Mrs. Lewis lived with her husband far off from the rest of the town. The only connection they had to the rest of the town was a trail demarcated only by their footsteps, but they had each other, and so they were happy. They had inherited the house from Mr. Lewis’s grandfather, who had built the quaint house from the trees of the beech-maple forest that surrounded them upon landing in the new Connecticut colony. Mr. Lewis earned a respectable income working as an apothecarist and was able to afford a few servants. They loved each other very deeply, but knew that their lives would not be complete without a child. They had been trying for a son for ten years to no avail, and, after countless miscarriages and stillbirths, Mrs. Lewis could only feel so much more despair. So, she began looking into other options.
One Wednesday evening, after fixing herself up with her finest clothing, Mrs. Lewis invited her brother John over for supper. Mr. Lewis was busy working in his apothecary, so it was just the two of them in the house. After a few hours of pleasant conversation, John had gotten up to leave, but Mrs. Lewis convinced him to stay for dessert. A few hours later, he was even more tired than before and went to the door to leave a second time. This time, in a desperate fit, she revealed all that had been happening in her life, and begged John to help her. John, who couldn’t bear seeing his sister in such a state, reluctantly obliged. And so, he stayed over, and they spent that night together.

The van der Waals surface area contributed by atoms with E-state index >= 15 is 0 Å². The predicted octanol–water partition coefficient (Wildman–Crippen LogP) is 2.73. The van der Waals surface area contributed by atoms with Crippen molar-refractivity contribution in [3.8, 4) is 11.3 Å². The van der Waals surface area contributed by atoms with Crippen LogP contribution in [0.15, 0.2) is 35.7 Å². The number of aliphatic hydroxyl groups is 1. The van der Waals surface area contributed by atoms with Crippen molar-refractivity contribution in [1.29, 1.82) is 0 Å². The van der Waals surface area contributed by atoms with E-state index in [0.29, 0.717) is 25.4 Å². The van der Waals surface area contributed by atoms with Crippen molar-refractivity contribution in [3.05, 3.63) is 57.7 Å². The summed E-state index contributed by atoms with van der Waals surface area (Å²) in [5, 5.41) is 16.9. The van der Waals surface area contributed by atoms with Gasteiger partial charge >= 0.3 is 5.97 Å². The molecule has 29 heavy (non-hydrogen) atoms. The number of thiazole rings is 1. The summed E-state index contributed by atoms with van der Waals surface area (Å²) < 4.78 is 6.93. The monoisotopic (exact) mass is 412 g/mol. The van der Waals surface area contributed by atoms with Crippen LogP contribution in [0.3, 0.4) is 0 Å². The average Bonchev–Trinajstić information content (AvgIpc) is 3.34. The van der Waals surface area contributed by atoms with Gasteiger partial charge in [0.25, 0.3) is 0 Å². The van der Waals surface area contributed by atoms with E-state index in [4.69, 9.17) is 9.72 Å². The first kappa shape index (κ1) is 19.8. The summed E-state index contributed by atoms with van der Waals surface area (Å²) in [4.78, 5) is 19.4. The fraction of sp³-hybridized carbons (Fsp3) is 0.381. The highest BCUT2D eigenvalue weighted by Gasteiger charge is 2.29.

The next day, Mr. Lewis came home early from work. He was red in the face and looked as though he had run the whole way. He kissed his wife on the cheek and started talking straight away. “I have acquired a rare herb that is said to bring vitality to whoever consumes it,” he gushed. “Its name is ginseng. I was able to distill some of it; just enough for a few drops. Imagine what it can do for us!” Mr. Lewis smiled widely, and Mrs. Lewis was happy for him. That night, they tried for what would be their very last time.
Nine months later, under the assistance of one of the servants, Mrs. Lewis delivered two boys. One of them was healthy and strong, basically everything a mother could wish for in a baby. However, the other one was different. His fingers were stumpy and knotty like a piece of driftwood. His shoulders were slanted to the right so that it always looked like he was shrugging on one side, and he was so scrawny that he could barely lift his own vulture-like legs. But the most striking feature was his head. His skull was swollen like the throat of a croaking frog, ready to explode at any time. Veins jutted out of his paper-thin skin, and she swore that at some parts of the skull, she could see the wrinkles of his brain. Horrified, she hid the baby in a basket and, at the hour in which everybody was asleep, placed him far from the house. And, he was taken by the forest and would not be seen for years.